06. Olympic Peninsula Loop, Washington

Olympic Peninsula Loop, Washington

Highway 101, serving both as a scenic route and the primary road on the peninsula, forms a circular path around one of the largest wilderness areas in the contiguous United States. Starting from the peninsula’s base, follow the counterclockwise route, which takes you into the enchanting Hoh Rain Forest, where ancient Sitka spruce and western hemlock trees dominate the landscape. From the top of Hurricane Ridge, located 18 miles off the loop from Port Angeles, you can enjoy panoramic views of the San Juan Islands.

During low tide, the pools along Olympic beaches teem with starfish, sand dollars, and crabs. While you can take a break in the mysterious logging town of Forks, a must-visit for Twilight enthusiasts, continue your journey to Lake Quinault Lodge if you’re seeking accommodation. The entire loop typically takes about six hours to complete without making stops.

07. Hana Highway, Maui

Hana Highway, Maui

The T-shirts they sell proudly proclaim: “I conquered the Hana Highway.” This remarkable journey can take over two and a half hours to cover the 52 miles from Kahului to Hana. Along the way, you’ll wind past steep coastal cliffs adorned with lush mango trees, offering opportunities to indulge in banana bread from roadside stands and relish the breathtaking Jurassic landscapes at every twist and turn. In the quaint town of Hana on the eastern side of Maui, a cinder cone shields a red-sand beach where sunbathers, both nudists and endangered monk seals, lazily soak up the sun.

Just a short 30-minute drive past the end of the Road to Hana, you’ll discover the renowned Pools of Oheo, a series of seven gently cascading pools in Haleakala National Park, truly worth a visit.

08. Lake Shore Drive, Chicago

Lake Shore Drive, Chicago

The architectural icons of American design stand proudly like sentinels facing Lake Michigan along this urban route. Chicago’s skyline boasts truly mesmerizing buildings, from the imposing structure of the Willis Tower (formerly known as the Sears Tower, once the world’s tallest), to the Belle Époque charm of Burnham and Root’s Rookery, and the sleek post-Bauhaus designs by Mies van der Rohe. It’s safe to say that this could easily be considered one of the finest routes for admiring architectural marvels worldwide.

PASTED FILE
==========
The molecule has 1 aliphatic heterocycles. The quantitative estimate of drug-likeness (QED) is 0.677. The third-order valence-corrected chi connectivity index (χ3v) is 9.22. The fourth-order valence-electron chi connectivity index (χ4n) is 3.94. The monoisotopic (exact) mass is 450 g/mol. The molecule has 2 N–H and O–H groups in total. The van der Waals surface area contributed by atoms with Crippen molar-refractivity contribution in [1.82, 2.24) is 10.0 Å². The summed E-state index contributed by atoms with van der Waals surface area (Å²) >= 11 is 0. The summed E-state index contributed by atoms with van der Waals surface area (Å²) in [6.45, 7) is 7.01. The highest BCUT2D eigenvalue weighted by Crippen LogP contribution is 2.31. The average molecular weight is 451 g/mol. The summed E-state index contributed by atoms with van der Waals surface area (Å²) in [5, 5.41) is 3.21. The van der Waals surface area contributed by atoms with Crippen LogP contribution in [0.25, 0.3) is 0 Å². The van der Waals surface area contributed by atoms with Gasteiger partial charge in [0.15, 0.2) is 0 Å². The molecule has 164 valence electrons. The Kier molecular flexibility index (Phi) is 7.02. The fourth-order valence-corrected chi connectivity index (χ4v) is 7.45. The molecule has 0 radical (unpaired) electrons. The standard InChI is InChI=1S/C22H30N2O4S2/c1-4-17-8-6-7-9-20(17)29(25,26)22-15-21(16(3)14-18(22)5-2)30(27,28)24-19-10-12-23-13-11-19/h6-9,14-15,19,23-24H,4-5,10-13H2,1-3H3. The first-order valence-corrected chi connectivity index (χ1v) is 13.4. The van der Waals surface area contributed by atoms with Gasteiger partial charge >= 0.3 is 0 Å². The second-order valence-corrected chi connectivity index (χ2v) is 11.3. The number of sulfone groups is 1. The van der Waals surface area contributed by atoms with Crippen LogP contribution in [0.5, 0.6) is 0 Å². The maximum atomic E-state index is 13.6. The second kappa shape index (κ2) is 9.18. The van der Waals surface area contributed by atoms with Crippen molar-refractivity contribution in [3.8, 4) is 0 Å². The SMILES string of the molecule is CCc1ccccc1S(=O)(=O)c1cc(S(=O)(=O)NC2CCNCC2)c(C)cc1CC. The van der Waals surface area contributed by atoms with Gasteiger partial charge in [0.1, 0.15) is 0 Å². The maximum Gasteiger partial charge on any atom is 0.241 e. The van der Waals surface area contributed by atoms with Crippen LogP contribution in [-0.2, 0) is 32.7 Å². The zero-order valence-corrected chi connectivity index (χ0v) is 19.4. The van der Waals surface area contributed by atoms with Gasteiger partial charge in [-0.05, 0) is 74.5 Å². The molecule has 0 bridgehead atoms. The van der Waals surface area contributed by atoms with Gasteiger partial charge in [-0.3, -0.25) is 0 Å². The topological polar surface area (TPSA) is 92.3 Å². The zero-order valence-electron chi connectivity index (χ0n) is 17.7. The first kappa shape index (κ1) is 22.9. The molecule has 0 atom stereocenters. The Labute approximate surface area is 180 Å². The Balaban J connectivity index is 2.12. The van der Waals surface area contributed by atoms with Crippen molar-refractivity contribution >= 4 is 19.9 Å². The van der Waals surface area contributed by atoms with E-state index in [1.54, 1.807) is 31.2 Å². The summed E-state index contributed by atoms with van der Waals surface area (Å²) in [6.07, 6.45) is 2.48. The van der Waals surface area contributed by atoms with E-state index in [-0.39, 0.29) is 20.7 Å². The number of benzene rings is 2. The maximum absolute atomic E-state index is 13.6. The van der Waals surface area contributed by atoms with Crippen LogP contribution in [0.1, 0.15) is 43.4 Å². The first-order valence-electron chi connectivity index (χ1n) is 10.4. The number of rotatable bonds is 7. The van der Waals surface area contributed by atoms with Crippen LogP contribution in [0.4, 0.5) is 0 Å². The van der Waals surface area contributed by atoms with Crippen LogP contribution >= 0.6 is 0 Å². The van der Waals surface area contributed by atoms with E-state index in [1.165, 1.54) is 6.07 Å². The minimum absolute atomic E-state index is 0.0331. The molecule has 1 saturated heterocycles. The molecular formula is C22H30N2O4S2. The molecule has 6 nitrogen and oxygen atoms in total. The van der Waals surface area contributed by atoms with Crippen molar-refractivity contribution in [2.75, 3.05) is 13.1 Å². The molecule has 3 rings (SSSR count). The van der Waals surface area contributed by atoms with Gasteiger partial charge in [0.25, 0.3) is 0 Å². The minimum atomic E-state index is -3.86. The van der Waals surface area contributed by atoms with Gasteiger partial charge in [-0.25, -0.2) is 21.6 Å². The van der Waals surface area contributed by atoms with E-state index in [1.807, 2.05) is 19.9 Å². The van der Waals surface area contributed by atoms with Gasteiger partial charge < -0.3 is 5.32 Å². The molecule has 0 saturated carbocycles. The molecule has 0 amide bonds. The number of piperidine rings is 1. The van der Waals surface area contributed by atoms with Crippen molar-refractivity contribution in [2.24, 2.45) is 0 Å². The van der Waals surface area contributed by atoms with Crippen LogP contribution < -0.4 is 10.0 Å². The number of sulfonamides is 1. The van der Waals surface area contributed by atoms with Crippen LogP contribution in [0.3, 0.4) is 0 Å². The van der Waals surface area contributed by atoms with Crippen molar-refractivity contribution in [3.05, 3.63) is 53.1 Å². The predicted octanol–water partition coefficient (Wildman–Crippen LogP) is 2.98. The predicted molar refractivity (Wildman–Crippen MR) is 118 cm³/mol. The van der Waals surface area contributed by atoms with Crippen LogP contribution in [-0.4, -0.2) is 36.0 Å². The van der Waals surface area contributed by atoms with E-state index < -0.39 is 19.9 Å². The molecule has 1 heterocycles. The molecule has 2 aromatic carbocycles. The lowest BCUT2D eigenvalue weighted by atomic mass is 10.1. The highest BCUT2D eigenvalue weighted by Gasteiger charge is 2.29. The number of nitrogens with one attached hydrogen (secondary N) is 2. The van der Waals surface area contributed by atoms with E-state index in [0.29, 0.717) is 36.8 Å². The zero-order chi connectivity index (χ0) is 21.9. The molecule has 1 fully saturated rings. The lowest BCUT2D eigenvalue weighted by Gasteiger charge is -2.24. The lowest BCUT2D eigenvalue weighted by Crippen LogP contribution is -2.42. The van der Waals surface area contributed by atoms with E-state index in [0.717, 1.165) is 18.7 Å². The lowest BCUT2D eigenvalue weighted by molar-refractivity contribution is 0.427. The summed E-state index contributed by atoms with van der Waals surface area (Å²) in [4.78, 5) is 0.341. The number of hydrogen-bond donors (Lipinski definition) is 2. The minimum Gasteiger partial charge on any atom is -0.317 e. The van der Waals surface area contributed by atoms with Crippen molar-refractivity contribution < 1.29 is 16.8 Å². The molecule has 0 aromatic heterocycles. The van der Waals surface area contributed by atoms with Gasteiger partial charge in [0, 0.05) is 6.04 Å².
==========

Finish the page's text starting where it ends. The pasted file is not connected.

While Lake Shore Drive may only stretch for a mere 15 miles, you’ll find yourself compelled to punctuate your brief journey with a visit to Millennium Park, where you can marvel at the iconic Cloud Gate sculpture, affectionately known as “The Bean.”

09. Route 12, Utah

Route 12, Utah

The breathtaking beauty of Utah’s red rock landscape takes center stage on State Route 12, which gracefully winds its way between Capitol Reef and Bryce Canyon National Parks. This 124-mile stretch is adorned with charming small towns and offers limited entry and exit points, making it a journey that demands a commitment to witness the dramatic sandstone canyons, vistas of purple sage, and the thrilling traverse along the narrow, cliff-hugging ridgeline road known as The Hogback, situated around the halfway mark. For a delightful caffeine infusion paired with an awe-inspiring view of Escalante Grand Staircase National Monument, be sure to make a stop at Escalante’s artistic Kiva Koffeehouse, which is open from Wednesdays to Sundays between April and October.

10. 17-Mile Drive, California

17-Mile Drive, California

The renowned 17-Mile Drive forms a captivating loop around the picturesque Monterey Peninsula on California’s coast. This privately owned road, maintained by Pebble Beach, meanders from the charming towns of Pacific Grove to Carmel, hugging the rugged Pacific coastline and weaving through sections of the exclusive Del Monte Forest, home to a prestigious golf community. Along with dramatic, wave-swept cliffs, thriving harbor seal colonies, and numerous scenic viewpoints, the journey treats travelers to breathtaking sunset vistas, making the $11.25 entry fee well worth it. Not far from the 17-mile Drive, the Monterey Bay Aquarium awaits with its sunlit kelp-forest tanks, interactive petting pool, and a massive million-gallon tank featuring giant sharks and graceful sea turtles.

11. North Shore Drive, Minnesota

North Shore Drive, Minnesota

The pristine shoreline of Lake Superior in Minnesota is a testament to the region’s glacial beauty. Duluth, a charming city along the lake, offers a picturesque walking path that showcases the city’s highlights, including a vibrant rose garden and a striking aerial bridge. Close by, you can witness ocean tankers anchored in the final inland port of the St. Lawrence Seaway, patiently awaiting the loading of iron and grain from the heartland of America before embarking on journeys across the globe.

Setting out from Duluth, a drive towards Two Harbors, just a short 30-minute journey away, treats you to the glistening expanse of the lake on one side and the majestic birch and Northwood maples rising on the other. Upon reaching your destination, you’ll encounter the Split Rock Lighthouse, now transformed into a museum, perched atop the rugged coast of Lake Superior.

12. Route 6, Massachusetts

Route 6, Massachusetts

The easternmost stretch of Route 6, an extensive road that stretches all the way to Bishop, California, serves as the connecting thread for Cape Cod’s picturesque landscape of sand dunes, pristine beaches, tranquil marshes, tidal ponds, and charming fishing villages. This scenic route leads you to Provincetown, renowned for its vibrant music festivals and art galleries. You can also explore the bay side, offering family-friendly beaches, or venture to the oceanside for breathtaking views of the Cape Cod National Seashore.